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Nested Containers - isolation and performance

Sep 10, 2009 at 12:01 AM

I have a nested container I would like to use on service calls. In order to scope the parts to this context, I'm trying to work out a nested container. I just barely have my head around it, but like some other things in MEF,  it may be partially because the compelxity is in the simplicity.

I have an assembly with shared services and non-shared DTOs. I also have a separate assembly that has the persistence service (shared) and later validation and authorization services (both shared). This design is for deployment/customization reasons.

So persistence, validation and authorization are loaded into the parent container. Got that. So, I planned to put the DTO/service assembly in the nested container.

I have several hundred entities potentially in each of these assemblies.

Question 1: If my nested container uses a shared service in the parent container, will it stay loaded when the nested container is disposed. Who owns its lifetime

Question 2: When I load the child container, it must evaluate the assembly which contains several hundred items. What are the performance implicaitions. I know it just hits the manifest, but it seems an enormous task for every service call

Question 3: If I repeatedly request the service/DTO assembly in various child containers via the assembly/code base name, will MEF sort out that it can only be loaded once?

Question 4: If I take a different approach and load the service/DTO assembly into the parent catalog, and use a filtered catalog, does this save a meaningful amount of load time?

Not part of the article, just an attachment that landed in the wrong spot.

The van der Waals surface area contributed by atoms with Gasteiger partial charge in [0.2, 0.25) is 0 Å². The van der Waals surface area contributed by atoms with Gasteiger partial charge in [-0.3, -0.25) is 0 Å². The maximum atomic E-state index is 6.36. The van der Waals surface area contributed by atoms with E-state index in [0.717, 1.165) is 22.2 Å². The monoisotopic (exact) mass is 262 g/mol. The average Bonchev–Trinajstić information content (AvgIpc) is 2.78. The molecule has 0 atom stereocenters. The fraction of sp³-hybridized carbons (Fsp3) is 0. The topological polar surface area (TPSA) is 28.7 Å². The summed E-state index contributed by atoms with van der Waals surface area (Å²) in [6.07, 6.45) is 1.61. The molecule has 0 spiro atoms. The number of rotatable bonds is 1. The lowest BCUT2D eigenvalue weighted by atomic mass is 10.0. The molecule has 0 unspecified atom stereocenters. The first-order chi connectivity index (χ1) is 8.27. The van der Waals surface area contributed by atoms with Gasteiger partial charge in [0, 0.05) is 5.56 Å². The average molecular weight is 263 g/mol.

Question 5: If the service/DTO resides in the parent container from a load perspective, but is accessible only through the child container because I set the filter that way, will the shared instances stay loaded or unload when the nested container closes?

Unlike the ecosystem style apps like Visual Studio, I have a business app with hundreds of entities and only a handful active at any time. I am concerned about the shared instances remaining loaded and more concerned about a performance hit if I need to build the catalog for every service call.

It would be really great to have a bit of a walk-through on the implications of nested containers in web/wcf scenarios.


Sep 10, 2009 at 12:12 AM

Hi Kathleen,

1) Yes, it will stay loaded. The parent container owns it.

2) Avoid re-scanning the assemblies for every child container, this will be a significant perf hit.

3) No, MEF will re-load.

4) Yes, this will save scanning time.

5) It sounds like the instances in this scenario will be shared only within the child container, and thus be disposed along with it. Shared means 'shared in the container that accesses the catalog.'

An alternative you might look at (rather than filtered catalogs) is to load separate catalogs for different assemblies/logical groups of components, and keep these handy somewhere.

You can then assemble them into desirable configurations for new containers using AggregateCatalog. Catalogs and the part definitions therein are stateless and thread-safe, so this works well.

Key thing to remember is that the container responsible for instantiating a part will retain ownership of the instance, and if the instance is shared, will share that component only within the context of its creating container and children.



Sep 10, 2009 at 12:25 AM

Eleven minutes! Nick, what took you so long to answer  ;-)

3) So, I need to keep track of whether I loaded the assembly before? This pretty much rules out using an Assembly catalog in a nested container doesn't it?